“When a local newspaper in California dropped national politics from its opinion page, the resulting space filled with local writers and issues. We use a pre-registered analysis plan to show that after this quasi-experiment, politically engaged people did not feel as far apart from members of the opposing party, compared to those in a similar community whose newspaper did not change. While it may not cure all of the imbalances and inequities in opinion journalism, an opinion page that ignores national politics could help local newspapers push back against political polarization.”

That’s exactly the kind of work we want to see more of, and we’re determined to work with newsrooms to find effective strategies to produce more of it.

Apply to join our Pluralism Network

For more than five years, we’ve been working alongside journalists to find strategies and solutions to journalism’s trust problem. We’re digging even deeper now and inviting local journalists to join forces with us on this important topic.

Our new Pluralism Network invites journalists into conversations and collaborations addressing how journalism can reach and be trusted by a more diverse audience with fact-based, responsible journalism. Our goal is to strengthen trust across the political spectrum by helping journalists bridge divides, foster productive conversations and fuel open-mindedness.

Who is the network for?

We welcome interest from any journalist or related practitioner who is curious about this topic, invested in finding solutions and willing to contribute to the collective efforts. We are building a space not just for learning but for engaging and taking action. To be blunt: If you want to hear about what we’re doing, subscribe to our newsletter. If you want to participate in what we’re doing, apply to join the Pluralism Network.

How does the network work? What will members do?

The Pluralism Network is hosted in the Trusting News Slack workspace. On Slack, members will:

  • Learn insights from research related to how political views influence news perceptions and consumptions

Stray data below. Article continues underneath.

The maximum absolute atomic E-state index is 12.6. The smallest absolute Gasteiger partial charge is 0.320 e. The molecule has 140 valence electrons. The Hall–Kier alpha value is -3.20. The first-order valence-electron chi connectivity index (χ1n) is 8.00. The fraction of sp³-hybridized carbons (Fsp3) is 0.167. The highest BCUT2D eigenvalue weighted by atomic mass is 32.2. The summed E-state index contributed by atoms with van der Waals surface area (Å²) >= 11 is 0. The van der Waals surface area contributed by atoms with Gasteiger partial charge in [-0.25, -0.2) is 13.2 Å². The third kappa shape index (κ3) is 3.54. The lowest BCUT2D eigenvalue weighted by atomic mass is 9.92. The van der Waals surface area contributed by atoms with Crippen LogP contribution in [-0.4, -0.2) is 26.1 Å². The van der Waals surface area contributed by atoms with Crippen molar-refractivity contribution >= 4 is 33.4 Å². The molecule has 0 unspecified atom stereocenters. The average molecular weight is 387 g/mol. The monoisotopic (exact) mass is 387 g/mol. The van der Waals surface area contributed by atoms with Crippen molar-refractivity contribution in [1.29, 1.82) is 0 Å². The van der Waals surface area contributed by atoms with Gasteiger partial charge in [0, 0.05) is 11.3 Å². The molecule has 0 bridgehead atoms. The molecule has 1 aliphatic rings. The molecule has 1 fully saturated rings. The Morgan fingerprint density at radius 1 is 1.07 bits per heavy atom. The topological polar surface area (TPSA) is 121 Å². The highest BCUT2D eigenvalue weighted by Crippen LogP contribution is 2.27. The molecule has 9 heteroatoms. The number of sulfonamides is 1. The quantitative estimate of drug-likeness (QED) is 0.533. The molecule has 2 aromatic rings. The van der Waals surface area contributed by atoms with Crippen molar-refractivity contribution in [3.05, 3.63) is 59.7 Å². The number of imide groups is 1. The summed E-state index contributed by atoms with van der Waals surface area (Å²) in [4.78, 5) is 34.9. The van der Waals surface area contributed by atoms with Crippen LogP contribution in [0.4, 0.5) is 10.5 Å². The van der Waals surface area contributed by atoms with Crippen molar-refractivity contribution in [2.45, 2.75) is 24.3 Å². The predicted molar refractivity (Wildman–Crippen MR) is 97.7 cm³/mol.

• Hear from journalists who’ve been reaching out to people with low trust
  • Share with each other what you’re trying, and see examples of innovative work
  • Connect around shared challenges and frustrations
  • Contribute to collaborative experiments by adding trust elements to your news content in order to help the network identify solutions
  • Help identify opportunities for related research projects
  • Be willing to individually hear from and check in with the Trusting News team periodically

Apply to join our Pluralism Network here

What will the network address?

We’ve identified five initial themes we’re eager to dive into and develop strategies around. The themes are based on what we’ve heard from the newsrooms we work with, on the experiences of our newsroom partners who conducted the recent interviews with conservatives in their communities, and on the results of those interviews themselves.

Over the next several weeks, we’re going to write more about each of these themes. We also will be hosting more targeted conversations around each one. Those conversations will be held at 2 pm ET on Thursdays. At each, we’ll talk to journalists from our partner newsrooms who have experiences and ideas to share about the topic. They’re open to anyone, whether applying to the Pluralism Network or not.

Tentative dates are below, and you can register for the event series here.

Our five themes are:

  1. Aug. 26: The challenges of national stories in local news. People value local reporting about their community. But their low opinions of and trust in coverage of national politics and cultural issues are affecting how people view their local news outlet. What role does wire content play in local news products? How can journalists reinforce the importance of what they offer their communities and re-examine the role national stories play in their coverage?